**Tere mere saath ki ghariyan jeevan mein sabse badi hain (the moments we’ve spent together are my biggest treasure)
Tum hanste ho to lagta hai, saamne khushiyan khadi hain! (whenever you smile, I feel as if this is where my happiness lies)
These lines have been playing in a loop in my mind from the past many days, maybe from the day I had actually heard them. So much so that I have actually been singing them non-stop each time I sing to Pari or hum while working out.
Though something happened very recently that actually made me reflect on these lines with a clearer mind and it brought a sunshine smile to my agitated self.
In the scorching heat with mercury soaring to intolerable temperatures right from eight in the morning, life has become pretty difficult with regular power cuts. I was busy getting Pari ready after breakfast when mum spotted an advertisement that mentioned a walk-in interview. The position sounded just right for me and we decided to give it a shot.
I had only fifteen minutes to shower, get ready and rush to the venue if I wanted to give the opportunity a try. I have faced many interviews in the past and surprisingly, I was not in the least panicked or nervous even though I had no time to get myself prepared for the possible questions.
While getting ready I made up my mind to face the situation for sake of experience, to get a feel of the prevalent work culture (for I have never worked in the my home town and I was pretty sure that the experience would be world apart from what I have been used to in the past many years).
Finally, I faced the interview. All was going OK, till the moment came to explain to me what would be expected of me to do. Though it entailed quite regular sounding profit-motivated efficient work requirements, but they slyly held deeper meanings to the kind of practice I was needed to do. I wanted to question back, but decided otherwise for I would always have the power to turn down their offer if things didn’t suit me.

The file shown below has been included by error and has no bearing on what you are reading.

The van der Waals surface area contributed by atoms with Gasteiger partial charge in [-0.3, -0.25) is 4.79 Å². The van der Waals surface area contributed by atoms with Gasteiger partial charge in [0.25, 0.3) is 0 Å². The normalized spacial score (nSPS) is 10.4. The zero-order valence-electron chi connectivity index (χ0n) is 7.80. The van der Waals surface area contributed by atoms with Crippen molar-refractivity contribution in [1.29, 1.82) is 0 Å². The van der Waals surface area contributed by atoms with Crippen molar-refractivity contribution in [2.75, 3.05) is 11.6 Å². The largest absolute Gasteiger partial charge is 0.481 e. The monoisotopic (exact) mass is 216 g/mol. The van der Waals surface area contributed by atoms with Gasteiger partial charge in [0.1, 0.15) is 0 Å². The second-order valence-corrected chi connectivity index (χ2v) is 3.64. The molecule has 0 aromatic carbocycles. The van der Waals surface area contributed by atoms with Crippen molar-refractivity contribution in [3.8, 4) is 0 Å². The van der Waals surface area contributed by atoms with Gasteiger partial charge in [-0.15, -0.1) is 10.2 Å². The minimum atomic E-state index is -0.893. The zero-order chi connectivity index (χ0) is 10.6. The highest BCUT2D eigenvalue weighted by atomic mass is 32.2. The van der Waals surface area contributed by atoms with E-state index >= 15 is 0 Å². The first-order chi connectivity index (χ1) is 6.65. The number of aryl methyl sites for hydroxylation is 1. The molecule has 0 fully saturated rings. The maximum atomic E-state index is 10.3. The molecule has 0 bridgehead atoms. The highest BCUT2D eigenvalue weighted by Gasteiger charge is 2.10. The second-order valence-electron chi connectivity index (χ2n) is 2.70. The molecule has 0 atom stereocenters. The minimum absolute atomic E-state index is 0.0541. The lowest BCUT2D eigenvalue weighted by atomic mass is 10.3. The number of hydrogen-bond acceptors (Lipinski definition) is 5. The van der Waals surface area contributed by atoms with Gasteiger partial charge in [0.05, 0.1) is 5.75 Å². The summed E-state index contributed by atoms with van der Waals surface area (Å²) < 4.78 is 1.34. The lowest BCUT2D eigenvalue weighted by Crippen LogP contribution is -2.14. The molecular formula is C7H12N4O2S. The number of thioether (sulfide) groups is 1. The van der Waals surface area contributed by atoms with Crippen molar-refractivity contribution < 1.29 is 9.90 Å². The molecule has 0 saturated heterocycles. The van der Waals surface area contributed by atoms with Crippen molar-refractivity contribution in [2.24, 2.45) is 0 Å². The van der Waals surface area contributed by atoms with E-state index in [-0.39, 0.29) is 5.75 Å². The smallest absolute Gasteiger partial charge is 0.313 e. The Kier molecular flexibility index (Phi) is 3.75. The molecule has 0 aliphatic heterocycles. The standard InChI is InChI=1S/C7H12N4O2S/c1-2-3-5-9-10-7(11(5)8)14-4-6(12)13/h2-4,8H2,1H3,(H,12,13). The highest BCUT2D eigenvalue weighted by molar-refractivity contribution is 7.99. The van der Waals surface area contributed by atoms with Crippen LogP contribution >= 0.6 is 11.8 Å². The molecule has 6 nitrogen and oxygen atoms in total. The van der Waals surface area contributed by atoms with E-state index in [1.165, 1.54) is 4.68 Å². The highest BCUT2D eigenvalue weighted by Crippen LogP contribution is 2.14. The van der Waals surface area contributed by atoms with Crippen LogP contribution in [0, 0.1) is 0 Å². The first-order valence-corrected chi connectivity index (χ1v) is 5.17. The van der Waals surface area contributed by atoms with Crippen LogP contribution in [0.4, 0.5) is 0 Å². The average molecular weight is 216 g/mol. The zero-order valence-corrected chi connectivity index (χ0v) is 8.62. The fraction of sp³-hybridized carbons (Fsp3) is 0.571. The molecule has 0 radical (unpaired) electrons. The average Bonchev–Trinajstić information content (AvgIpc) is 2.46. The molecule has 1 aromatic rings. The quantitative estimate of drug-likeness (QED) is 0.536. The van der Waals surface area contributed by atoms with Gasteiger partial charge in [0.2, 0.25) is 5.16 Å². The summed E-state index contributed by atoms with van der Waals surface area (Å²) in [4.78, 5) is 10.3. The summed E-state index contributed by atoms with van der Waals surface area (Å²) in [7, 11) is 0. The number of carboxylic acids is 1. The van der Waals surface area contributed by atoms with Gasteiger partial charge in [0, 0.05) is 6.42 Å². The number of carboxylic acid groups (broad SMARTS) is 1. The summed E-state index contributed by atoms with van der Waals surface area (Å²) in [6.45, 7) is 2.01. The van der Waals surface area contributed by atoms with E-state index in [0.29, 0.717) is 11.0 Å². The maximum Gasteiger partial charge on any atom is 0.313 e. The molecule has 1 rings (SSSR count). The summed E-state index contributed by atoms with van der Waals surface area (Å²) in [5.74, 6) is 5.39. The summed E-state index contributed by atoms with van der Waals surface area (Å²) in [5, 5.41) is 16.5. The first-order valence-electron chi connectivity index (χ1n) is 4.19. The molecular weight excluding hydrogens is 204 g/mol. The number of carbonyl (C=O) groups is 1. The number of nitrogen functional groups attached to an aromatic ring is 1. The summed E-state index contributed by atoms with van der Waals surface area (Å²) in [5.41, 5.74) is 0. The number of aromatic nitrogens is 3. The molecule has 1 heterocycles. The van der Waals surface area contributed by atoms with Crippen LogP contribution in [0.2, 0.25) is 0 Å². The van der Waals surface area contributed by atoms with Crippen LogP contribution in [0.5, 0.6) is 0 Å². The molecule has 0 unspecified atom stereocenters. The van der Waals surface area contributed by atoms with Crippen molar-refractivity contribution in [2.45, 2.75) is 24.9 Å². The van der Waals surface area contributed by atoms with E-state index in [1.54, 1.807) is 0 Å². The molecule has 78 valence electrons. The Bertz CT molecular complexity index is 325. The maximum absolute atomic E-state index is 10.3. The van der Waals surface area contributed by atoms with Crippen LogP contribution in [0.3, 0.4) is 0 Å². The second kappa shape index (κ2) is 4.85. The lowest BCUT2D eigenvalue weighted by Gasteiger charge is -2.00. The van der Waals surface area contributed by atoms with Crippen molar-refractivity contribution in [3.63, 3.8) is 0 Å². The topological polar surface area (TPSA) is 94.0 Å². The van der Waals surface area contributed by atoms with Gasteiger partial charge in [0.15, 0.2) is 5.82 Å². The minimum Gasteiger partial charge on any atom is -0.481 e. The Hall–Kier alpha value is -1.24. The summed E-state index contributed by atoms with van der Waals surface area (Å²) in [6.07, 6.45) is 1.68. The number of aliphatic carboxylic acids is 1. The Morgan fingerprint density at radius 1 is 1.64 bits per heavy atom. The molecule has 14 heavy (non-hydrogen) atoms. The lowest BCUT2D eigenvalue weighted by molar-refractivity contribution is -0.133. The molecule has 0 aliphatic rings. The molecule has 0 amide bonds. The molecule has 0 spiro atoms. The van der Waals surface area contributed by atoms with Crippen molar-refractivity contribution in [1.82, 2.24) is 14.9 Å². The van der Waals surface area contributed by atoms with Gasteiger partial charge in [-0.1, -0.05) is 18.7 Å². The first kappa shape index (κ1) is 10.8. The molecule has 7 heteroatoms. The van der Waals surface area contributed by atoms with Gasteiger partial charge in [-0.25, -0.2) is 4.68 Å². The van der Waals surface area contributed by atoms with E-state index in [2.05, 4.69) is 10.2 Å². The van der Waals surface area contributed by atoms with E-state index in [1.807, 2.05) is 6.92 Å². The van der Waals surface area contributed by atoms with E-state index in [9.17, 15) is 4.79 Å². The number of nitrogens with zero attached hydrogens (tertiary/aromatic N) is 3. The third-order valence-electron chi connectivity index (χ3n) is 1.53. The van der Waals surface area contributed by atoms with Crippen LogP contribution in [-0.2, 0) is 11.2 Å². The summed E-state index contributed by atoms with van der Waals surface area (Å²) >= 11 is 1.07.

Just then, I was randomly questioned whether I had any children. The mere mention of me being a mother of a ten month old was enough to make the interviewer give me a look that clearly read that my interview was over. They weren’t keen on anything more (including my work-experience) beyond that point.
After a few hasty irrelevant questions in the following thirty seconds I was asked to leave with the assurance that I will hear from them soon.
I didn’t lose anything in the whole experience but definitely gained insight about a lot of things.
I am pretty sure I won’t be hearing from the organisation anytime in the recent future. The vibes of restlessness from the fact, that I was openly being discriminated (for I have actually worked in fairer work-forces over the years) did hurt me, but I still hold no regrets for I did learn a thing or two from this bitter first hand experience.
The whole point of discussion (in my family) following my interview wasn’t the discriminatory attitude but something bigger and graver. The organisation ( a private institution) wasn’t looking for someone on the basis of their work experience or educational qualifications, but someone who was ready to work ruthlessly to earn them maximum profit. Before you jump on to say there’s nothing wrong in it, let me add it involved absolute unethical practice something which my conscience wouldn’t allow me to indulge in, no-matter what may come.
In other words, being discriminated saved me the effort of turning down any possible offers if they were (are) made to me. I understand I need to work. I totally agree to the need for me to step out of the house not only for financial reasons but also for my own emotional well-being. But, unethical practice is something I am not ready to do no-matter how lucrative the offer is. I sincerely hope to stick to this resolve forever.
In short, this opportunity wasn’t meant for me and being discriminated only helped me make my choice.
** Lines taken from the theme song of the TV serial Bade Achhe Lagte Hain
The song on my mind: Dil Hai ki Manta nahin ~ Dil hai ki manta nahin